acute cardiac event, AMI, attributions, beliefs, CAGS, cardiac rehabilitation, cardiovascular disease



  1. Murphy, Barbara PhD, BA(Hons)
  2. Worcester, Marian PhD, MA, BA
  3. Higgins, Rosemary BBSc, Grad Dip Beh Hlth Care
  4. Le Grande, Michael BSc(Hons), MPH
  5. Larritt, Pamela BA, Grad Dip App Child Psych
  6. Goble, Alan MD, FRCP, FRACP


PURPOSE: Beliefs about the etiology of coronary heart disease (CHD) can influence patient outcomes following an acute cardiac event. However, past research has focused predominantly on male patients. The present study investigated causal attributions and their associations with actual risk profiles in female cardiac patients.


METHODS: Female cardiac patients consecutively admitted to hospital after an acute myocardial infarction (AMI) or for coronary artery bypass graft surgery (CAGS) were interviewed in hospital at 2, 4, and 12 months postdischarge.


RESULTS: Among 260 women (mean age = 68.6, SD = 10.4), there was little correspondence between actual and perceived risk factors. Hypertension was least recognized: only 5% of the 180 women who had hypertension acknowledged it as a cause of their CHD. High cholesterol, obesity, and high-fat diet were also underacknowledged, with only 14%, 15%, and 17% of women with these risk factors implicating them in their CHD. A higher percentage, 44%, of smokers and 40% of women with a positive family history acknowledged these risk factors as a cause of their CHD. Women who had no idea about the cause of their CHD constituted 20%. There was little change in causal attributions over the 12-month study period and little apparent impact of cardiac rehabilitation (CR) program attendance on causal beliefs.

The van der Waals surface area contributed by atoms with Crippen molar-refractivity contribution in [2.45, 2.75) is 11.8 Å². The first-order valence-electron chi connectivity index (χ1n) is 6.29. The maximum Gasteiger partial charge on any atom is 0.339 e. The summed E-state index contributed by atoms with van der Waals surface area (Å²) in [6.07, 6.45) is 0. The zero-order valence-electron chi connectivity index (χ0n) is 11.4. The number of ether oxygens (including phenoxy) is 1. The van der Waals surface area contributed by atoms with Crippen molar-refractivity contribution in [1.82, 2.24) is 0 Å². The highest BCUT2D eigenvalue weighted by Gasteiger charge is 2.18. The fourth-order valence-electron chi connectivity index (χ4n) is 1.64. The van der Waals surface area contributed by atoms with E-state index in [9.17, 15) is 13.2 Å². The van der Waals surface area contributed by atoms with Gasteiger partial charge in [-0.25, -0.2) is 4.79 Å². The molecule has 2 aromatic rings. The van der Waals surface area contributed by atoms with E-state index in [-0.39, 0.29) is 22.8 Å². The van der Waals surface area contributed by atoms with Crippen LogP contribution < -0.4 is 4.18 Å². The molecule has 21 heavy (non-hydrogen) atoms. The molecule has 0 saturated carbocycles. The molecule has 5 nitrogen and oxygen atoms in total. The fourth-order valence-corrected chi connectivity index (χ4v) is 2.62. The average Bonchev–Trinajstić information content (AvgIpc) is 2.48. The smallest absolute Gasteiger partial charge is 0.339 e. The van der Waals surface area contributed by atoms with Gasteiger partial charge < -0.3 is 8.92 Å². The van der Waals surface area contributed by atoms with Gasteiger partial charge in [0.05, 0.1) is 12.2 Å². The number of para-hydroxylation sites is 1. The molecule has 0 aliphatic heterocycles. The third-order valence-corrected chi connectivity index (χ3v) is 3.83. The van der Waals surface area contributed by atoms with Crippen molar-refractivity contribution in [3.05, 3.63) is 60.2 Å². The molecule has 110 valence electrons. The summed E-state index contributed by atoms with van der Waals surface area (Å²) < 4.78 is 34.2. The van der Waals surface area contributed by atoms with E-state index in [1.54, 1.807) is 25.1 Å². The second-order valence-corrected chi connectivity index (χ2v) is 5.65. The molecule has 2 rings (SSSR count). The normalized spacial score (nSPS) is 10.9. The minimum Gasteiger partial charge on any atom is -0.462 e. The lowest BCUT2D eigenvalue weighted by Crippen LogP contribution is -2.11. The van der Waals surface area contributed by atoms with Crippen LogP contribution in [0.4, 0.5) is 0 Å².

CONCLUSIONS: Women were more likely to attribute their CHD to smoking or positive family history than to other major modifiable risk factors. The lack of correspondence between actual and perceived risk factors and the lack of impact of CR attendance on causal attributions highlight the need for personalized advice and support regarding risk factor modification.